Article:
Researchers Identify ‘Anti-CRISPR’ Molecules that Inhibit Cas9 Enzyme Activity

Researchers Identify ‘Anti-CRISPR’ Molecules that Inhibit Cas9 Enzyme Activity

One of the problems with the use of the CRISPR gene editing tool for treating genetic diseases in humans is how to control gene editing precisely once CRISPR-Cas9 has been introduced. While CRISPR can be used to make accurate edits to DNA to replace or alter the functions of genes, off target effects are possible. Controlling the edits and reducing the potential for off-target effects remains a major challenge.

CRISPR was developed by bacteria as a mechanism for eliminating DNA introduced by viruses. Bacteria have also developed anti-CRISPR systems which disrupt the activity of the Cas nucleases which are responsible for binding to and cutting the DNA. By controlling Cas enzyme activity, bacteria have precise control over the DNA edits that are performed. Harnessing these anti-CRISPR mechanisms could help to make CRISPR gene editing much safer for humans.

A team of researchers has developed two high-throughput assays that have allowed them to identify small molecule inhibitors of Streptococcus pyogenes Cas9 (SpCas9) binding and cutting activity. The first assay allowed them to screed a wide range of different small molecules to assess the interactions between SpCas9 and a fluorophore-labeled segment of DNA. The second assay measured fluorescence changes which signaled cleavage of DNA in the reporter gene.

The combination of both assays allowed the researchers to identify two compounds that disrupt binding and cleavage of DNA in mammalian cells. The molecules remain stable in human plasma and the level of inhibition is dose-dependent and reversable. Since the molecules are small, they can passively enter cells.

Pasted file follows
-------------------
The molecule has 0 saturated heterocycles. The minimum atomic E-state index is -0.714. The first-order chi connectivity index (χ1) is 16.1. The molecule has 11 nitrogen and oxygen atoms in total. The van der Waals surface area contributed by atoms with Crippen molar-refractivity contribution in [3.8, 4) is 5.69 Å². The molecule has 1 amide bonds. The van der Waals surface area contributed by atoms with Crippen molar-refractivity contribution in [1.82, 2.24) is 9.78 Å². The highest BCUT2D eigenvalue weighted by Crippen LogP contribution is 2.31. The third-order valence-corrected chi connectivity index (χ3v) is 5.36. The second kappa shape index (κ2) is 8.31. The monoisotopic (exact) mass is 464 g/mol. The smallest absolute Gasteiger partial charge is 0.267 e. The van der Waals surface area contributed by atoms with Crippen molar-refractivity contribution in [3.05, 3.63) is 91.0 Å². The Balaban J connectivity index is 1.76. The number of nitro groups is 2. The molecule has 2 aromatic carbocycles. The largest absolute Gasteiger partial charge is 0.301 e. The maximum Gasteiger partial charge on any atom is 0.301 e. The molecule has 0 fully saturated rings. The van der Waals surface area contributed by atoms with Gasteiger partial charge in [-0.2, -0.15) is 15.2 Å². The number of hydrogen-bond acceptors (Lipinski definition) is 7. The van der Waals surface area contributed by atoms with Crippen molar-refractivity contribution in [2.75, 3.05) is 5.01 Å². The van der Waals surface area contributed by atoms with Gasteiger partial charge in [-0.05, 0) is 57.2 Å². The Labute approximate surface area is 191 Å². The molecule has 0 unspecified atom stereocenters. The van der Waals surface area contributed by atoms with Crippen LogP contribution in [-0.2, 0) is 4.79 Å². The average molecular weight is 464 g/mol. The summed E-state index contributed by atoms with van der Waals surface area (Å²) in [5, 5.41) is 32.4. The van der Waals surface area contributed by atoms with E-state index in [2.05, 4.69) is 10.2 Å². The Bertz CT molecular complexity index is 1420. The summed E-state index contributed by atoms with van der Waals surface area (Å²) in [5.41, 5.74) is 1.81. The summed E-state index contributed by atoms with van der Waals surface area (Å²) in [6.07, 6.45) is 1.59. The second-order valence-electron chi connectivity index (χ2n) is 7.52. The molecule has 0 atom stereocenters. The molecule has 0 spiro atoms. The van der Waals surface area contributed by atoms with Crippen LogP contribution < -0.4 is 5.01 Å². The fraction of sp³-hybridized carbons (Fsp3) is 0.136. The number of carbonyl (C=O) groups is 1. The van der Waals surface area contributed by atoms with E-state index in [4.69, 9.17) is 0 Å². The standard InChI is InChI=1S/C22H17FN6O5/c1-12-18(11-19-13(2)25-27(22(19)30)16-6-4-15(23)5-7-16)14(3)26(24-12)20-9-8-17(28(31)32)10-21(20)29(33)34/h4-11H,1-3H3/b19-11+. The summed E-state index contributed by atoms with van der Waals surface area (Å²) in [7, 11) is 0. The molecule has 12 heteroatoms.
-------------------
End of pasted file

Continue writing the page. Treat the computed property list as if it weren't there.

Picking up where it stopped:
While several anti-CRISPR proteins have previously been discovered which could serve the same purpose they have many disadvantages. The proteins are large and cannot pass through cells, they can be attacked by proteases, trigger an immune response, and any inhibitory action they have is permanent. The small molecule Cas9 inhibitors eliminate all of these problems and can be easily synthesized in large numbers at low cost, with little variability between batches. While the research is still in the early stages, it appears that these molecules are highly specific.

These small molecules therefore have considerable potential for use alongside SpCas9 gene editing technologies and could allow far greater control of gene, base, and epigenetic editing in CRISPR treatments for patients.

“These results lay the foundation for precise chemical control over CRISPR-Cas9 activities, enabling the safe use of such technologies,” explained co-author, Amit Choudhary, PhD. However, while there is potential for use in CRISPR-Cas9 gene editing applications in humans, further research is required as they are not yet ready for application in humans and they have only been tested for efficacy in the lab, not in organisms.

The next step for the researchers is to identify the exact binding sites and the mechanisms used for inhibiting Cas9 activity. Then the researchers can work on increasing their potency and determining whether they have any other effects in mammalian cells.

The study – A High-Throughput Platform to Identify Small-Molecule Inhibitors of CRISPR-Cas9 – was recently published in the journal Cell. DOI: 10.1016/j.cell.2019.04.009

Leave a Reply